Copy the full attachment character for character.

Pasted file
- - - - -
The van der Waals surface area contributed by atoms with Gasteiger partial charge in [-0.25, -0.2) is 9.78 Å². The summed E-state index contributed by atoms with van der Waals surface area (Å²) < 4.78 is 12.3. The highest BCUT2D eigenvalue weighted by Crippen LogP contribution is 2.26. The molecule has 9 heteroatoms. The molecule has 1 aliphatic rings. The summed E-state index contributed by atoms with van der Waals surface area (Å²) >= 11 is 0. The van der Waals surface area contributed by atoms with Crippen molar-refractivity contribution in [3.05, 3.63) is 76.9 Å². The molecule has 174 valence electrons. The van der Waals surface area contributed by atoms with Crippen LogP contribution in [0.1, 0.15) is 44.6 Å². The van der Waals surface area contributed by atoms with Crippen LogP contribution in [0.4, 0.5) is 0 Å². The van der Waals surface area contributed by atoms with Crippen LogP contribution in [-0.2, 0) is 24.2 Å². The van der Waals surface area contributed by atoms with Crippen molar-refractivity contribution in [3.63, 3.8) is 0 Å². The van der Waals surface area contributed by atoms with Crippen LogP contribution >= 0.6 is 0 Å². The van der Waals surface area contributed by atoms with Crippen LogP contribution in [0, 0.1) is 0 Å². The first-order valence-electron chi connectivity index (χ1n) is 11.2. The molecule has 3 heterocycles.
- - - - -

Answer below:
The van der Waals surface area contributed by atoms with Gasteiger partial charge in [-0.25, -0.2) is 9.78 Å². The summed E-state index contributed by atoms with van der Waals surface area (Å²) < 4.78 is 12.3. The highest BCUT2D eigenvalue weighted by Crippen LogP contribution is 2.26. The molecule has 9 heteroatoms. The molecule has 1 aliphatic rings. The summed E-state index contributed by atoms with van der Waals surface area (Å²) >= 11 is 0. The van der Waals surface area contributed by atoms with Crippen molar-refractivity contribution in [3.05, 3.63) is 76.9 Å². The molecule has 174 valence electrons. The van der Waals surface area contributed by atoms with Crippen LogP contribution in [0.1, 0.15) is 44.6 Å². The van der Waals surface area contributed by atoms with Crippen LogP contribution in [0.4, 0.5) is 0 Å². The van der Waals surface area contributed by atoms with Crippen LogP contribution in [-0.2, 0) is 24.2 Å². The van der Waals surface area contributed by atoms with Crippen molar-refractivity contribution in [3.63, 3.8) is 0 Å². The van der Waals surface area contributed by atoms with Crippen LogP contribution >= 0.6 is 0 Å². The van der Waals surface area contributed by atoms with Crippen LogP contribution in [0, 0.1) is 0 Å². The first-order valence-electron chi connectivity index (χ1n) is 11.2. The molecule has 3 heterocycles.